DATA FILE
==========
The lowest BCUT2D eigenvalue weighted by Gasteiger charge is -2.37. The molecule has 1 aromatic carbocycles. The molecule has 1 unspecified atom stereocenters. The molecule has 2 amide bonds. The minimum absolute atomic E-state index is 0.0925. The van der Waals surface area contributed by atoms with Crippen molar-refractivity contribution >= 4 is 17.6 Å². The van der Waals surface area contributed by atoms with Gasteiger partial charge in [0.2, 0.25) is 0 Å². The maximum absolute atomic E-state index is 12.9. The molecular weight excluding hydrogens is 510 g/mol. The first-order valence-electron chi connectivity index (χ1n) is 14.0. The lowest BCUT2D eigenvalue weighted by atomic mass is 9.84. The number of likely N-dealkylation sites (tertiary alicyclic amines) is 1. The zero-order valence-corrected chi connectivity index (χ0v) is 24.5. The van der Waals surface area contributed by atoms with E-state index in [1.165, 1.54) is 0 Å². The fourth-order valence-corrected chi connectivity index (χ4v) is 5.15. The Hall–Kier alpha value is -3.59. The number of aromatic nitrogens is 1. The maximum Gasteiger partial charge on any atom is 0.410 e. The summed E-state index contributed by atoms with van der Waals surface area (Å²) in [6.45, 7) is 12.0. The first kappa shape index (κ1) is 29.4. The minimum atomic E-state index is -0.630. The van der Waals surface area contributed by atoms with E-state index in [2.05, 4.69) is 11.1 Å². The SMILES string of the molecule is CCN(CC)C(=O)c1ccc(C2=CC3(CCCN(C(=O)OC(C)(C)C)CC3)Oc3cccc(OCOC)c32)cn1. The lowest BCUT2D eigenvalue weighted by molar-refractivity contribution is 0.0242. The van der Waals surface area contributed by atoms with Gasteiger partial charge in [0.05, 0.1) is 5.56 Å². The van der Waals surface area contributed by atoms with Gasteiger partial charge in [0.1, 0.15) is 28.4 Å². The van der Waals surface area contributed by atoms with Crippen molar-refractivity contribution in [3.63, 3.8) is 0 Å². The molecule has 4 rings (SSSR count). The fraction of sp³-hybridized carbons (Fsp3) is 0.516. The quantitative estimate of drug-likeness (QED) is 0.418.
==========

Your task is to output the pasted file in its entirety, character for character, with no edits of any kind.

The lowest BCUT2D eigenvalue weighted by Gasteiger charge is -2.37. The molecule has 1 aromatic carbocycles. The molecule has 1 unspecified atom stereocenters. The molecule has 2 amide bonds. The minimum absolute atomic E-state index is 0.0925. The van der Waals surface area contributed by atoms with Crippen molar-refractivity contribution >= 4 is 17.6 Å². The van der Waals surface area contributed by atoms with Gasteiger partial charge in [0.2, 0.25) is 0 Å². The maximum absolute atomic E-state index is 12.9. The molecular weight excluding hydrogens is 510 g/mol. The first-order valence-electron chi connectivity index (χ1n) is 14.0. The lowest BCUT2D eigenvalue weighted by atomic mass is 9.84. The number of likely N-dealkylation sites (tertiary alicyclic amines) is 1. The zero-order valence-corrected chi connectivity index (χ0v) is 24.5. The van der Waals surface area contributed by atoms with E-state index in [1.165, 1.54) is 0 Å². The fourth-order valence-corrected chi connectivity index (χ4v) is 5.15. The Hall–Kier alpha value is -3.59. The number of aromatic nitrogens is 1. The maximum Gasteiger partial charge on any atom is 0.410 e. The summed E-state index contributed by atoms with van der Waals surface area (Å²) in [6.45, 7) is 12.0. The first kappa shape index (κ1) is 29.4. The minimum atomic E-state index is -0.630. The van der Waals surface area contributed by atoms with E-state index in [2.05, 4.69) is 11.1 Å². The SMILES string of the molecule is CCN(CC)C(=O)c1ccc(C2=CC3(CCCN(C(=O)OC(C)(C)C)CC3)Oc3cccc(OCOC)c32)cn1. The lowest BCUT2D eigenvalue weighted by molar-refractivity contribution is 0.0242. The van der Waals surface area contributed by atoms with Gasteiger partial charge in [0.05, 0.1) is 5.56 Å². The van der Waals surface area contributed by atoms with Gasteiger partial charge in [0.1, 0.15) is 28.4 Å². The van der Waals surface area contributed by atoms with Crippen molar-refractivity contribution in [3.63, 3.8) is 0 Å². The molecule has 4 rings (SSSR count). The fraction of sp³-hybridized carbons (Fsp3) is 0.516. The quantitative estimate of drug-likeness (QED) is 0.418.